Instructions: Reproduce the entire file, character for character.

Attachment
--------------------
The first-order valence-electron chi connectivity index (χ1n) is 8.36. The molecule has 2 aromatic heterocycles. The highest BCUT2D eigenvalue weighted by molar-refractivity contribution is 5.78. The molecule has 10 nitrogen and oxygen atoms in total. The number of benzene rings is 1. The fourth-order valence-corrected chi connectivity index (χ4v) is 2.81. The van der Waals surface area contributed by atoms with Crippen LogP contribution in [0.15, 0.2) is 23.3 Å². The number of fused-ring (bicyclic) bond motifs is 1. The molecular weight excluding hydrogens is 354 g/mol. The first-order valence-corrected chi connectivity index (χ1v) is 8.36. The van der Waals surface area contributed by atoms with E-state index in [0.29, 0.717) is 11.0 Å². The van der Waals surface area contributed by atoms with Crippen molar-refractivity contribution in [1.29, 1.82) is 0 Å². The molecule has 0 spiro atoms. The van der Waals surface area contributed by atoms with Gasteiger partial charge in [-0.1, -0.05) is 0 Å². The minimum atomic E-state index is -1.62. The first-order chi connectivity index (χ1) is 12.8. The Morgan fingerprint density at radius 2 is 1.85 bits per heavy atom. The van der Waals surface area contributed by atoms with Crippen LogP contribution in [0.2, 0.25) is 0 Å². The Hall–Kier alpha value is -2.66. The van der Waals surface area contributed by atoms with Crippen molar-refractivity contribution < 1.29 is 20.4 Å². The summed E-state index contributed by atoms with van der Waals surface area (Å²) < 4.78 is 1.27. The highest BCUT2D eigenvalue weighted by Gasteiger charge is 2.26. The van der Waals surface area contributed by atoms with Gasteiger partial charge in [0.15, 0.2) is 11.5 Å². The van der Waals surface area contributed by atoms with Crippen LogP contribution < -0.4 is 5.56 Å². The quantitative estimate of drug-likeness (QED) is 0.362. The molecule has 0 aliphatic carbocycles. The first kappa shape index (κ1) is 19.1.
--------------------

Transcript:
The first-order valence-electron chi connectivity index (χ1n) is 8.36. The molecule has 2 aromatic heterocycles. The highest BCUT2D eigenvalue weighted by molar-refractivity contribution is 5.78. The molecule has 10 nitrogen and oxygen atoms in total. The number of benzene rings is 1. The fourth-order valence-corrected chi connectivity index (χ4v) is 2.81. The van der Waals surface area contributed by atoms with Crippen LogP contribution in [0.15, 0.2) is 23.3 Å². The number of fused-ring (bicyclic) bond motifs is 1. The molecular weight excluding hydrogens is 354 g/mol. The first-order valence-corrected chi connectivity index (χ1v) is 8.36. The van der Waals surface area contributed by atoms with E-state index in [0.29, 0.717) is 11.0 Å². The van der Waals surface area contributed by atoms with Crippen molar-refractivity contribution in [1.29, 1.82) is 0 Å². The molecule has 0 spiro atoms. The van der Waals surface area contributed by atoms with Gasteiger partial charge in [-0.1, -0.05) is 0 Å². The minimum atomic E-state index is -1.62. The first-order chi connectivity index (χ1) is 12.8. The Morgan fingerprint density at radius 2 is 1.85 bits per heavy atom. The van der Waals surface area contributed by atoms with Crippen LogP contribution in [0.2, 0.25) is 0 Å². The Hall–Kier alpha value is -2.66. The van der Waals surface area contributed by atoms with Crippen molar-refractivity contribution < 1.29 is 20.4 Å². The summed E-state index contributed by atoms with van der Waals surface area (Å²) < 4.78 is 1.27. The highest BCUT2D eigenvalue weighted by Gasteiger charge is 2.26. The van der Waals surface area contributed by atoms with Gasteiger partial charge in [0.15, 0.2) is 11.5 Å². The van der Waals surface area contributed by atoms with Crippen LogP contribution < -0.4 is 5.56 Å². The quantitative estimate of drug-likeness (QED) is 0.362. The molecule has 0 aliphatic carbocycles. The first kappa shape index (κ1) is 19.1.